Need a job? Whitmer’s administration is making it easier to get one.

Gov. Gretchen Whitmer speaks to supporters at a rally on Nov. 6, 2022 in Pontiac. (Sarah Rice/Getty Images)

By Kyle Kaminski

January 10, 2024

More than $14 million in federal funding is helping Michigan nonprofit groups to remove employment barriers—including by helping more workers with transportation and childcare.

MICHIGAN—Millions of dollars in grant funding awarded this week through the Michigan Department of Labor and Economic Opportunity is set to lift more Michiganders out of poverty by removing barriers to entering the workforce, Gov. Gretchen Whitmer announced this week.

“No one should have to turn down a good-paying job because they don’t have adequate childcare or transportation to get to work,” Whitmer said. “These grants will help nonprofits across Michigan continue making a real difference in people’s lives, helping them get clothes, child care, transportation, and more so they can go to work and provide for their families.”

The Michigan Barrier Removal and Employment Success grant program (which was created using funds provided through President Joe Biden’s American Rescue Plan Act) is designed to support at-risk Michiganders with securing and retaining long-term, meaningful employment. 

And this week, about $14.4 million in grants were awarded through the program to address a variety of employment barriers for Michiganders—including help affording transportation, housing, childcare, clothing, work equipment, training materials, legal services, and more.

State officials said the grant funds were awarded to 27 nonprofits groups to help support the employment (and re-employment) of at-risk and low-income Michiganders—specifically those who are currently working in low-wage jobs but whose households still earn above the federal poverty level, which often makes them ineligible for other assistance or job support programs.

In a statement, State Department of Labor and Economic Opportunity Director Susan Corbin said the recent grant funding will “uplift communities and strengthen Michigan’s workforce,” as well as support a goal to lift 100,000 Michigan families out of poverty over the next five years

“We are proud to deliver on our mission to close equity gaps and remove barriers to employment that lead to economic prosperity through program like this that create greater opportunity for all Michiganders, businesses and communities,” Corbin said.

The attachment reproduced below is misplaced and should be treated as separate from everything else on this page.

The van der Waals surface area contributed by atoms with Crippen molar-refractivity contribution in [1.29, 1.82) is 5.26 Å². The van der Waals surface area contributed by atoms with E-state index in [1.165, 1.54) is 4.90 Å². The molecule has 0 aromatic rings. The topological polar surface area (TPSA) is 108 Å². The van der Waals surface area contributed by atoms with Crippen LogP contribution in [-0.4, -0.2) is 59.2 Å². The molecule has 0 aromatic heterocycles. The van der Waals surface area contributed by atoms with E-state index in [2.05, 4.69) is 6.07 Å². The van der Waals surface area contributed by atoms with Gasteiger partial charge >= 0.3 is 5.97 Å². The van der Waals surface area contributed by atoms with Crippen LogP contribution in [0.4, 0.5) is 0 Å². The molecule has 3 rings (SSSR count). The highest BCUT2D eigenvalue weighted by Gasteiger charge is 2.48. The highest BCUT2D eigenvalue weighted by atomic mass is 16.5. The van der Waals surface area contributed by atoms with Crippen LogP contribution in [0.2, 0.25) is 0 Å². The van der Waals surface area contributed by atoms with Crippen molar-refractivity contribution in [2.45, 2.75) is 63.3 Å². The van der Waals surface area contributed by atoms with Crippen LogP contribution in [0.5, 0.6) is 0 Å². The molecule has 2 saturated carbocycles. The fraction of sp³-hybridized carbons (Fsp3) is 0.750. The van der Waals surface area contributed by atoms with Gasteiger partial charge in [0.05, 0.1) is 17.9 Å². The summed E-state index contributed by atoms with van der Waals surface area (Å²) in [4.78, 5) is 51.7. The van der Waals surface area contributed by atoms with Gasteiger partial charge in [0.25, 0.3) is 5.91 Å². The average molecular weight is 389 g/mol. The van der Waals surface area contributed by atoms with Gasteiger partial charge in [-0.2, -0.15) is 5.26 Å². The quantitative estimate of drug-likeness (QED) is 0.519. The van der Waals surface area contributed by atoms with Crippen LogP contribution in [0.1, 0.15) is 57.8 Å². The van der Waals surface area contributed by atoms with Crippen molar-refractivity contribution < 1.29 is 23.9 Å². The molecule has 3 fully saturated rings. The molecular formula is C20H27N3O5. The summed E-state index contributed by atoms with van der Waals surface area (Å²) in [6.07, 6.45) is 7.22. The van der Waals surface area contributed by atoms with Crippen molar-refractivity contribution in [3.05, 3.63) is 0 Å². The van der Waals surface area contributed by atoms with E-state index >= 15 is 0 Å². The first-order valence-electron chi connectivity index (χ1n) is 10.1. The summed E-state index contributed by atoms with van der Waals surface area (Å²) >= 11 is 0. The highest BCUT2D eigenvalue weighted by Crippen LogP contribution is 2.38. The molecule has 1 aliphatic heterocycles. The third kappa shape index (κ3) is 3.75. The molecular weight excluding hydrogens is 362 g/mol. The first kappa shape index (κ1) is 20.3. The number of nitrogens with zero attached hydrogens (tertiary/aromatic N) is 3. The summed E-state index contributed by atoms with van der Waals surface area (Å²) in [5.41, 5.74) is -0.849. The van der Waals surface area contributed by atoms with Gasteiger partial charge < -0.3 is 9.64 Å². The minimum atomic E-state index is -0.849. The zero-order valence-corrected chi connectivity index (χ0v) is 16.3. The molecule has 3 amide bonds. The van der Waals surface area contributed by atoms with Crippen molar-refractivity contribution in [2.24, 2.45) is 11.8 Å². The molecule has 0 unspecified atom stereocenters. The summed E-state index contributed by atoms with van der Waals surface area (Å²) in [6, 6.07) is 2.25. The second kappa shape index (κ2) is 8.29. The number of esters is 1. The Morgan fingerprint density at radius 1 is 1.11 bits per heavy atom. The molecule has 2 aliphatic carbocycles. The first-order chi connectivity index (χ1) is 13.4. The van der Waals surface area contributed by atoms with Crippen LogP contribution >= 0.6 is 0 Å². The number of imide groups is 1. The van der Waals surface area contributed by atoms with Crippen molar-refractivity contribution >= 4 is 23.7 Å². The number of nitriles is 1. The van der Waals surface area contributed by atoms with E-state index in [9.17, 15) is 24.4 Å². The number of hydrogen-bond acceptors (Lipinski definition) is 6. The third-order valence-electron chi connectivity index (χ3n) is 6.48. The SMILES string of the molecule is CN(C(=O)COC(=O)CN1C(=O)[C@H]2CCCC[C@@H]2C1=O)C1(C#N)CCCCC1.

The 27 organizations that received grant funding this month include:

  • 70X7 Life Recovery — $422,000
  • Association for the Blind and Visually Impaired — $90,000
  • Detroit African Youth Development Organization — $187,000
  • Detroit Employment Solutions Corp. — $1 million
  • Goodwill of West Michigan — $569,000
  • Greater Flint Health Coalition — $470,000
  • HCB Human Care — $269,000
  • Hispanic Center of West Michigan — $562,000
  • ICCF Community Homes — $360,000
  • International Institute — $324,000
  • Michigan Works! — $2.8 million
  • Mott Community College — $842,000
  • Northeast Michigan Consortium — $233,000
  • Oakland Co. Workforce Development Division — $941,000
  • ODC Network — $1 million
  • PartnerShift Network — $248,000
  • Ser Metro — $280,000
  • Sistahs Reachin’ Out — $559,000
  • Southeast Michigan Community Alliance — $1 million
  • St. Vincent and Sarah Fisher Center — $366,000
  • United Community Family Services — $437,700
  • Upward Talent Council — $770,000
  • West Michigan Arts and Technology — $272,000
  • Zaman International — $457,000

READ MORE: Michigan invests federal funds to help communities protect drinking water

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Author

  • Kyle Kaminski

    Kyle Kaminski is an award-winning investigative journalist with more than a decade of experience covering news across Michigan. Prior to joining The ‘Gander, Kyle worked as the managing editor at City Pulse in Lansing and as a reporter for the Traverse City Record-Eagle.

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